Journal of Ornithology

, Volume 154, Issue 3, pp 663–670 | Cite as

Can the substructure of fossil feathers provide taxonomic information?

  • Arie M. Rijke
  • William A. Jesser
  • Stephan F. K. Schaal
Original Article


In the study reported here we explore a method for extracting information on the identity of fossil bird families from the fossil feather substructure and their possible taxonomic association with extant bird families. Such information can serve as an ecological indicator of the paleo-environment from which the fossil feathers have originated. It has been established that the balance between the water repellency and the resistance to water penetration of feathers can provide taxonomic information on bird families. These properties of feathers can be determined from the diameter of the barbs and their spacing, and their values correlate to the behavior/habitats of a large variety of families, particularly water bird families. The observed relationship between feather structure and habitat/behavior in extant water birds equally applies to fossil feathers and hence offers taxonomic clues about its avian bearer. The method is most productive for body feathers and limited to fossils of sufficient quality to permit evaluation in terms of barb diameter and spacing. The fossil feather collections of the Paleo-biology section of the Smithsonian Institution, Washington DC and the Senckenberg Research Institute and Natural History Museum, Frankfurt a/M were examined, and those specimens most amenable to quantitative evaluation were measured. The family relation of several specimens could be independently verified by the presence of additional anatomic material.


Fossil feathers Feather structure Water repellency Resistance to water penetration Taxonomy 


Kann man aus der Unterstruktur von fossilen Federn taxonomische Informationen erschließen?

Wir untersuchen ein Verfahren, das Rückschlüsse auf die Identität fossiler Vogelfamilien zulässt. Dieses Verfahren basiert auf dem möglichen taxonomischen Zusammenhang zwischen der Federunterstruktur der fossilen und der gegenwärtigen Vogelfamilien. Die Verwandtschaft der Federunterstruktur kann als ökologischer Indikator dienen, um Rückschlüsse auf die paläozeitliche Lebenswelt, aus der die fossilen Federn stammen, zu ziehen. Es wurde gezeigt, dass der Zusammenhang zwischen Wasserabweisungsvermögen und Wasserdurchdringung der Federn die notwendigen taxanomischen Informationen liefert. Diese Federneigenschaften können aus dem Durchmesser und Abstand der Barben bestimmt werden. Die erhaltenen Werte korrelieren für ein breites Spektrum von Verhaltensweisen und Habitat, insbesondere im Bezug auf Wasservogelfamilien. Dieser beobachtete Zusammenhang zwischen Federstruktur, Verhaltensweisen und Habitat in heutigen Wasservögeln kann auf die Analyse fossiler Federn übertragen werden und erlaubt damit Rückschlüsse auf die Taxonomie der Vögel. Diese Methode ist vor allem zur Analyse von Körperfedern geeignet, und die Federnqualität muss ausreichen, um Durchmesser und Abstand der Barben zuverlässig zu bestimmen. Die Sammlungen fossiler Federn der Paläobiologischen Abteilung des Smithsonian Institute, Washington D.C (U.S.A.), und des Senckenberg Forschungsinstituts und Naturhistorischen Museums in Frankfurt a. M. wurden gesichtet und Federn mit ausreichender Qualität für die quantitative Untersuchung wurden dementsprechend vermessen. Die Verwandtschaft zwischen den Familien einiger Exemplare konnte anhand zusätzlicher anatomischer Information unabhängig von der Federnanalyse bestätigt werden.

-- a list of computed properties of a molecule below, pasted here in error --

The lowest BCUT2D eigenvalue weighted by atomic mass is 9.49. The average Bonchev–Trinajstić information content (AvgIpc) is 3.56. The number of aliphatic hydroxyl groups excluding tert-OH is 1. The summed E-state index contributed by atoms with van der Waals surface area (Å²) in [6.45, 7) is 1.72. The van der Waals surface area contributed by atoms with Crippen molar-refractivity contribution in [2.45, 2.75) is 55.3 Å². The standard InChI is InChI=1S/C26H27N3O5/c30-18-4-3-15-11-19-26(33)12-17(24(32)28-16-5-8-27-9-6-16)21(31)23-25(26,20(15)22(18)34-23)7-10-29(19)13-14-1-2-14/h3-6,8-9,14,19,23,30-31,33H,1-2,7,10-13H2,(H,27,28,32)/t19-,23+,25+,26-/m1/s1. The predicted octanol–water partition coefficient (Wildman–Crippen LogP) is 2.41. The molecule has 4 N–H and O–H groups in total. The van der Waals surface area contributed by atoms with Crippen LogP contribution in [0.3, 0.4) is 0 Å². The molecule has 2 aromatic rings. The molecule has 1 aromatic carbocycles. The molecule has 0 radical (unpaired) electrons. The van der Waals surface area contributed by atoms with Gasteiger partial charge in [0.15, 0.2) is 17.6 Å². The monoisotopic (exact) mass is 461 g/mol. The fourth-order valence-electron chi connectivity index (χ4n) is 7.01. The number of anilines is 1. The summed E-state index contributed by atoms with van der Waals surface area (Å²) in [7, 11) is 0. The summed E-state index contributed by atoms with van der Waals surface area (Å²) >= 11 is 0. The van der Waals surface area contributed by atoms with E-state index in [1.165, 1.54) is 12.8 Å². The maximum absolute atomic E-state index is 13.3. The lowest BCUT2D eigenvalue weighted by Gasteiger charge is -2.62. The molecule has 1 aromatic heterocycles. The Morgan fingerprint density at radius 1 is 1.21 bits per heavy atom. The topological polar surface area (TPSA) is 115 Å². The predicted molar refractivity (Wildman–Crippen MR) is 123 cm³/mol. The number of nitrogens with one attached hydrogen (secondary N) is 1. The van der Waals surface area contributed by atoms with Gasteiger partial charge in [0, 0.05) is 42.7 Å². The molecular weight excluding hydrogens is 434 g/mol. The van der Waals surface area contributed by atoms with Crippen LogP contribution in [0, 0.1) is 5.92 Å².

The authors are indebted to the Smithsonian Institution, National Museum of Natural History, Washington, DC for help in the preparation of this study, specifically to Mark Florence for making the fossil feathers available to us, to Carla Dove and Scott Whittaker for their assistance with the measurements, to Chris Milensky for his help in procuring kingfisher feathers and to Storrs Olson and Helen James for suggestions and critical reading of the manuscript. The authors are most appreciative of the assistance they have received from the staff of the Senckenberg Research Institute, Frankfurt a/M, specifically from Anika Vogel, who created the high-quality images of the Messel specimens, and from Gerald Mayr for his valuable suggestions. All measurements were performed in accordance with the relevant laws pertaining to the USA and Germany.

Conflict of interest



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Copyright information

© Dt. Ornithologen-Gesellschaft e.V. 2013

Authors and Affiliations

  • Arie M. Rijke
    • 1
  • William A. Jesser
    • 1
  • Stephan F. K. Schaal
    • 2
  1. 1.Department of Materials Science and Engineering, School of Engineering and Applied ScienceUniversity of VirginiaCharlottesvilleUSA
  2. 2.Department of Paleo-anthropology and Messel ResearchSenckenberg Research Institute and Natural History MuseumFrankfurt a/MGermany

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